the natural background of radio frequency signals even in remote areas. BC Hydro’s meter upgrade was exempted from review, but the commission ruled last year on similar equipment for FortisBC’s electrical grid in the Okanagan and Kootenay regions. Commissioners rejected testimony from smart meter opponents, noting that their spokesmen were unqualified and in most cases repeating false or exaggerated claims in order to sell solutions to the purported hazards. BC Hydro spent nearly $1 billion to upgrade its grid, forecasting savings from automatic meter reading to faster detection of outages and elimination of power theft from meter bypasses. The commission also reduced fees for customers who move and request a radiooff meter at their new address. To switch from a mechanical meter to a radio-off meter will cost $77.60, reduced from the BC Hydro’s proposed $100. Going from one radio-off meter to another will cost $132.60, down from the proposed $155 that includes activating the meter in the former residence.

Aaron Orlando/Black Press

Smart meter installer photographs a sign opposing replacement of mechanical power meter, Revelstoke, May 2012. The B.C. Utilities Commission has upheld a $65 “failed installation” charge to customers who block access to meters.

1.4 million flu shots a B.C. record By Tom Fletcher Black Press

DISTRICT OF BARRIERE PUBLIC NOTICE -2014

PARCEL TAX ROLL FOR COMMUNITY WATER Please be advised that there are no additions or deletions of properties to the District of Barriere No. 0012.2008 system Parcel Tax Assessment Roll Bylaw. The parcel tax roll is available for public inspection from the Collection at the District Offices located at 4936 Barriere Town Road during regular office hours of 8:30 a.m. to 4:30 p.m. Monday to Friday.

Black Press

An increase in serious illness in younger people from this winter’s return of H1N1 influenza prompted many more people to get protection.

Nora Johnson, Collector 250-672-9751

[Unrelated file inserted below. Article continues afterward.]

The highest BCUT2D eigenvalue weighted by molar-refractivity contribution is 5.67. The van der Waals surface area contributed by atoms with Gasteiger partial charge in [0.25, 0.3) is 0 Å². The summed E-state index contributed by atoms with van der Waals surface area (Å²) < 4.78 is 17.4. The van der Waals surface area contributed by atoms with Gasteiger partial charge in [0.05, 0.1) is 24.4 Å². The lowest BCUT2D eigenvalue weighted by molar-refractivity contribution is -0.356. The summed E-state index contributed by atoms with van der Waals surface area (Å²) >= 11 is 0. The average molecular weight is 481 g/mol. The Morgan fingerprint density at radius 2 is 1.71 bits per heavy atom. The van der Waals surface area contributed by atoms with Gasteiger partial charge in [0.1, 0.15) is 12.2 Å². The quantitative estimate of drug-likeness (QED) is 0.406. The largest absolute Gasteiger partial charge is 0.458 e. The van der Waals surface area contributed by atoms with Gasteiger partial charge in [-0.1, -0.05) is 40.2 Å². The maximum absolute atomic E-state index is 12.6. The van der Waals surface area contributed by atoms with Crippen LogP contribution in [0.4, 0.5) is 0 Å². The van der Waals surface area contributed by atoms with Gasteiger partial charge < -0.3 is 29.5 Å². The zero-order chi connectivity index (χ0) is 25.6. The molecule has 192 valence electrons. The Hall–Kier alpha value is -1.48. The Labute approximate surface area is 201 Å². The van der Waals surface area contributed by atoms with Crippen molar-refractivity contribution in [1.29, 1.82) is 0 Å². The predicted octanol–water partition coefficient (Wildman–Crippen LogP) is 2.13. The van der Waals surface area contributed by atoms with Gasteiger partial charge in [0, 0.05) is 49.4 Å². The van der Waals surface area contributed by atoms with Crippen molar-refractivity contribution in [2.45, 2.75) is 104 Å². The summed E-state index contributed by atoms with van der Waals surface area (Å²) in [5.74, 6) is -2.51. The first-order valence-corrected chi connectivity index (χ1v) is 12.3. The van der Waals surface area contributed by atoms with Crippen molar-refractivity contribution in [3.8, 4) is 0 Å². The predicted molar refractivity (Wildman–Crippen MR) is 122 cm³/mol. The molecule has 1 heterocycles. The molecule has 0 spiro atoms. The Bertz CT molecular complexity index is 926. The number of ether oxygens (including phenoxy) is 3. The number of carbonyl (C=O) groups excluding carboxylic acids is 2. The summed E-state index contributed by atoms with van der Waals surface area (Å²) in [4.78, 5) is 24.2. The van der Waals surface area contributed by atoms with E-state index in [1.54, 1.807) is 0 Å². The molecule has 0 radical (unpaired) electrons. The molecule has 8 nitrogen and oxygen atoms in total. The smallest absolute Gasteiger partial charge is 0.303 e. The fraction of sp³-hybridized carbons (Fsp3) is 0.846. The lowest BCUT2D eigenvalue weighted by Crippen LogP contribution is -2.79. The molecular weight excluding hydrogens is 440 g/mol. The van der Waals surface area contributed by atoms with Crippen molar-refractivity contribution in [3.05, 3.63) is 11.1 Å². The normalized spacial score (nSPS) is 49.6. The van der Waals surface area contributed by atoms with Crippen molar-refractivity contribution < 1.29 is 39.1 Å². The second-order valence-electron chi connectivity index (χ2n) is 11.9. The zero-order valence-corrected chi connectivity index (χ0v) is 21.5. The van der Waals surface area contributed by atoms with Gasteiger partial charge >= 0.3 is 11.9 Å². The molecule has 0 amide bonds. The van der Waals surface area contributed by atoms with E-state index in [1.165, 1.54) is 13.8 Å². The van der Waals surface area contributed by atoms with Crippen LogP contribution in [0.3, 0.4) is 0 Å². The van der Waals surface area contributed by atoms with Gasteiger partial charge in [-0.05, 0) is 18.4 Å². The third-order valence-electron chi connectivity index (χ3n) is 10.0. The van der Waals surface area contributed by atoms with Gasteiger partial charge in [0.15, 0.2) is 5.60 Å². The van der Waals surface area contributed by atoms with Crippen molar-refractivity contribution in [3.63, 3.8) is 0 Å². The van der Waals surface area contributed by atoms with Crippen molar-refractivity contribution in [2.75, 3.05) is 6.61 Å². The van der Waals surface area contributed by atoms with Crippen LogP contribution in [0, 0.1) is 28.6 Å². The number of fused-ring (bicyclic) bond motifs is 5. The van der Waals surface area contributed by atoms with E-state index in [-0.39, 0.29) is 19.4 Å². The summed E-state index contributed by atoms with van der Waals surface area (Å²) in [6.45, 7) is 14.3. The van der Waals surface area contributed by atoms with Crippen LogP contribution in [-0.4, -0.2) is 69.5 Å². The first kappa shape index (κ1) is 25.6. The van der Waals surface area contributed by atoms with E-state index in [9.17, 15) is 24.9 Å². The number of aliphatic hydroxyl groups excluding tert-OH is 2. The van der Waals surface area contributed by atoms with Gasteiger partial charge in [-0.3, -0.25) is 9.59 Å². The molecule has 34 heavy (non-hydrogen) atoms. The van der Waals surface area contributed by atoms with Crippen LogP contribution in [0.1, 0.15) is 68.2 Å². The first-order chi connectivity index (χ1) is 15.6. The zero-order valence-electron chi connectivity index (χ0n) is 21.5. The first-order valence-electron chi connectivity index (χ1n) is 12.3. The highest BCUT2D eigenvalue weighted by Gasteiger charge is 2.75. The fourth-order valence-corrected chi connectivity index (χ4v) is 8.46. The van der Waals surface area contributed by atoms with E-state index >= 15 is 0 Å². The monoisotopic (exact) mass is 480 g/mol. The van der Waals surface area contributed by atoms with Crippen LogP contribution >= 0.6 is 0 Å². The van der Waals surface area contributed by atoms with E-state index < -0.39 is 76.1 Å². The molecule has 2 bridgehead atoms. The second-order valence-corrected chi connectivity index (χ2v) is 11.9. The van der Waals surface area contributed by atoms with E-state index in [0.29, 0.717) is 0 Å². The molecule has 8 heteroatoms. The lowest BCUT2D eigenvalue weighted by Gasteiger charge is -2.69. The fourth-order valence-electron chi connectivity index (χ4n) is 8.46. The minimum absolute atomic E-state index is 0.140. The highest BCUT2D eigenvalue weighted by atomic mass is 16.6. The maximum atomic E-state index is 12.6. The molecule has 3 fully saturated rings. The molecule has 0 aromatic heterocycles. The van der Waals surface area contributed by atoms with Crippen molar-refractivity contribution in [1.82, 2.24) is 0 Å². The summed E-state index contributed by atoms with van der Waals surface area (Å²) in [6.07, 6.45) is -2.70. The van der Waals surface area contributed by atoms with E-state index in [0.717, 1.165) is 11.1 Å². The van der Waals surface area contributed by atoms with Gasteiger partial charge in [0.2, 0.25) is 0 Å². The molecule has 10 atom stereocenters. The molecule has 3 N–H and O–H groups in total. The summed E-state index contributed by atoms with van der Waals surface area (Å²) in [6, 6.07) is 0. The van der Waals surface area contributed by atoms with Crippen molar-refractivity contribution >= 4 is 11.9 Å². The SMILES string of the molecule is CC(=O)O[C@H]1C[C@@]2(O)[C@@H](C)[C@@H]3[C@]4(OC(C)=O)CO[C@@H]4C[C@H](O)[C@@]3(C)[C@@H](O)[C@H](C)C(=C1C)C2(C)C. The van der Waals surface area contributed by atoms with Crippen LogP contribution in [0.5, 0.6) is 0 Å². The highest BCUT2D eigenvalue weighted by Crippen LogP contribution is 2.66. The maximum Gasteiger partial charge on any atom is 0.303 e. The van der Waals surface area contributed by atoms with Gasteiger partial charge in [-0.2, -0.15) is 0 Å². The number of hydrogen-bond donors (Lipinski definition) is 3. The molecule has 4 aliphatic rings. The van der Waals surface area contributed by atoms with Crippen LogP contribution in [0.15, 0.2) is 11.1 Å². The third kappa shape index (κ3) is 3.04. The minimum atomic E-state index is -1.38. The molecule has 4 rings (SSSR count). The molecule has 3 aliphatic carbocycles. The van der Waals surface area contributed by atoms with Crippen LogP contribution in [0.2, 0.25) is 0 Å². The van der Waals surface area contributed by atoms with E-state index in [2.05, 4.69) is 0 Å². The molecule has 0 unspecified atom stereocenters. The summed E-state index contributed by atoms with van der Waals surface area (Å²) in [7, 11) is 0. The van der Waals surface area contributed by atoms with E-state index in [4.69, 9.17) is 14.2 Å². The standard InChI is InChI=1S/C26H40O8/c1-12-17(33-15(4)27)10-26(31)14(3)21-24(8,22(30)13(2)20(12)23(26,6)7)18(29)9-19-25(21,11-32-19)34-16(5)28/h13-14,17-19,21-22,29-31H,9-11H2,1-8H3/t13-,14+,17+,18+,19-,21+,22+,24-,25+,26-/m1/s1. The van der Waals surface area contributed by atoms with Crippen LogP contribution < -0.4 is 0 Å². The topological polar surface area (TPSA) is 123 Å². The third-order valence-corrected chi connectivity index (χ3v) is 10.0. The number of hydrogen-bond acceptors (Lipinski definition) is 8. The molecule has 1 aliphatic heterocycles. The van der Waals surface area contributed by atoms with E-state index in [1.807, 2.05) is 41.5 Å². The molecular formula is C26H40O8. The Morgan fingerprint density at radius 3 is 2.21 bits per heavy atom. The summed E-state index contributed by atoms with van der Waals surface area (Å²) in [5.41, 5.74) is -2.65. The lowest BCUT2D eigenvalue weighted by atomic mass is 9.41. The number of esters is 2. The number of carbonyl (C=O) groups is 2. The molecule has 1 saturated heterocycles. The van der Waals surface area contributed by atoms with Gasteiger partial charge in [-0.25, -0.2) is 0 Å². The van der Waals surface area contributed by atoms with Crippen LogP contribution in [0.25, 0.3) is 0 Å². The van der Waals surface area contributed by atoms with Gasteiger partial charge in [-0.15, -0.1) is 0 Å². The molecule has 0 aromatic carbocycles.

NEW INDUSTRIAL/COMMERCIAL

LOTS FOR SALE In Barriere

(prices based on recent 2014 appraisal) Lot# Size (ha/ac) Price 1 1.03/2.55 $127,500 2 1.04/2.57 $128,500 4 6.02/14.87 $371,750 5 1.04/2.57 $128,500 6 1.05/2.59 $129,500 7 2.52/6.23 $233,625 9 0.919/2.27 $113,500 11 4.81/11.89 $297,250 All the lands are currently zoned Industrial. It is being proposed that Lots 1 & 2 be zoned Yellowhead Corridor Commercial. The District is obligated by legislation to obtain fair market value from any disposal of property. The prices listed above are only negotiable based on the added value the enterprise would bring to the community with respect to jobs, taxation on improvements or, other benefits. All serious proposals/offers will be reviewed by Council, in confidence.

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It wasn’t as many as in the global H1N1 pandemic of 2009, but this year’s influenza vaccine program delivered a record 1.4 million seasonal doses to B.C. residents. Resurgence of the H1N1 strain that triggered hospitalizations and deaths among younger patients motivated a late-season surge in demand for flu shots after Christmas, resulting in temporary shortages of vaccine in some areas. Changes in policy also contributed to better protection against seasonal flu, said Provincial Health Officer Dr. Perry Kendall. Health care workers and visitors were required to get the vaccine or wear masks in patient care areas, to protect patients with underlying conditions that make influenza more serious. After the health care worker immunization rate had drifted as low as 50 per cent, the new policy prompted 80 per cent of health care employees to be vaccinated and the remainder used masks, Kendall said Wednesday. One health care aide in Grand Forks was fired after repeatedly refusing to wear a mask when working around patients.

MOTI Gravel Pit

Contact: Colleen Hannigan at the District of Barriere, 250-672-9751 or channigan@barriere.ca for more info.